So I just would say to you—in addition to this incredible generosity tonight to Hillary, and thank you for rescheduling this, because I was in the Camp David peace talks before when we were supposed to do it—every one of you has a big network of friends and co-workers and colleagues. Maybe they're people that share your politics but may not be as energized as you are. Maybe they're people who don't share your politics at all or don't think about politics much. But let me just say, I've lived long enough now to know that people often make mistakes, not because they're living under such adversity but because things are going along so well they just stop concentrating. And anybody who lives to be beyond the age of 30 can cite at least one time in his or her life when you have made a mistake because things were going so well you just stopped thinking.
And this is a phenomenal opportunity for us to basically decide what we want the future to look like, and then go do it. And change is the only constant, particularly in today's economy. Nothing stays the same forever. We need to make the most of this.
The second thing is there really are just huge differences here. I mean, there are big differences in economic policy, in crime policy, in health care policy, in education policy, environmental policy, right down the line. And in our policy on building one America, whether we should have a minimum wage, hate crimes legislation, employment nondiscrimination legislation, whether we should preserve or get rid of a woman's right to choose—all these things are at stake here. The next President will make two to four appointments to the Supreme Court. U.S. Senators will confirm them, or not. So there's a lot at stake.
And the only other thing I want to say is let me just briefly ask you to think about this economic question, because their line—you can say their line quicker than ours, and it sounds so much better. They say, "Gosh, we're going to have this $2 trillion surplus, and it's your money, and we're going to give it back to you in a tax cut." And we say, "Now, wait a minute. You want a $2 trillion tax cut, but that leaves you nothing to provide prescription drugs for Medicare people or deal with long-term care or deal with the baby boomers retiring on Social Security or Medicare. And if you want to partially privatize Social Security and protect the benefits of everybody who is on Social Security, that alone costs another trillion dollars. And you haven't paid for Star Wars yet or anything else."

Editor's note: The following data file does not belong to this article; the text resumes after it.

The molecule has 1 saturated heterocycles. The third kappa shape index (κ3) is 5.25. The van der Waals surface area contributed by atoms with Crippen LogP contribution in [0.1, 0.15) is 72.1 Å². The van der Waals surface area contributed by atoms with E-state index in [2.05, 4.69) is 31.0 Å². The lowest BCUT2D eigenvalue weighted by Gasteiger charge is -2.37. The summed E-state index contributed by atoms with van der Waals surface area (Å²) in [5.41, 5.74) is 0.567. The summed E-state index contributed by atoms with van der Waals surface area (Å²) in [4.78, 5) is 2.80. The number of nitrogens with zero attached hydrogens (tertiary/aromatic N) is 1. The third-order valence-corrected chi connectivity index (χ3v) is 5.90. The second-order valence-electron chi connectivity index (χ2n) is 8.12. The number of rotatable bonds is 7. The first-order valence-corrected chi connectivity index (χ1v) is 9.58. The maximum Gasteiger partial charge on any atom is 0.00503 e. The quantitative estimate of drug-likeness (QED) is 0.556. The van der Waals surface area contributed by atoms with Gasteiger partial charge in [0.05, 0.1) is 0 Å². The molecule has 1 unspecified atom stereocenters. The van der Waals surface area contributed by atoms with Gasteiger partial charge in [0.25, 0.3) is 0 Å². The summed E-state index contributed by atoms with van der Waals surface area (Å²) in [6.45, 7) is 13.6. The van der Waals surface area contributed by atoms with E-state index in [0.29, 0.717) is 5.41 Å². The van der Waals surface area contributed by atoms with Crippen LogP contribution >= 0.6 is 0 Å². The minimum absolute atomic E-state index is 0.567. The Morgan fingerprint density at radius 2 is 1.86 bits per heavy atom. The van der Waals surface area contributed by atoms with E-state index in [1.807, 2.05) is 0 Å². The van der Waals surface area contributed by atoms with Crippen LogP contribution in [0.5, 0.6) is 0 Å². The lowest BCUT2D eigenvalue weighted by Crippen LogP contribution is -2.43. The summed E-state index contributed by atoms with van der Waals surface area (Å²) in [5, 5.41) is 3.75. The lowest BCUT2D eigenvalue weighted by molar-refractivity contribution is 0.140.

So in other words, how can you give it all away with a tax cut? We say, "We'll only give about a quarter as big a tax cut as they will because we think we have to have money to invest in education, health care, the environment, and science and technology, and because we want to keep paying the debt down and get this country out of debt, and we're going to have to take care of all these baby boomers when they retire." Now, it takes me longer to say that, but let me put it to you in another way.
I asked the Council of Economic Advisers to tell me what the difference was between the $2 trillion tax cut, being conservative and all— in other words, giving all the other side the benefit of the doubt—and the plan that I have embraced, that the Vice President and Senator Lieberman are now working on. They say that the Gore plan will keep interest rates at least— at least—one percent below the Republican plan every year for a decade. That is worth $250 billion in home mortgages, $30 billion in car payments, $15 billion in college loan payments; never mind the fact that it means lower business loans, which means more business loans, more growth, more jobs, and a better stock market.
And I haven't even gotten to the main point, which is what are we going to do if the surplus doesn't materialize and we give it away in advance by giving it all away in a tax cut? I never thought—I'm up here—you may remember that during the primary I was actually attacked and, by extension, the Vice President was, for being so insistent on continuing to pay down the debt. I was attacked from the left. But the best social program is a job. And this is a more just country than it was 8 years ago because child poverty has dropped, income is going up in all quintiles, the female unemployment rate is the lowest it's been in 40 years, the single-parent household poverty rate is the lowest it's been in 46 years. The economy does that for you.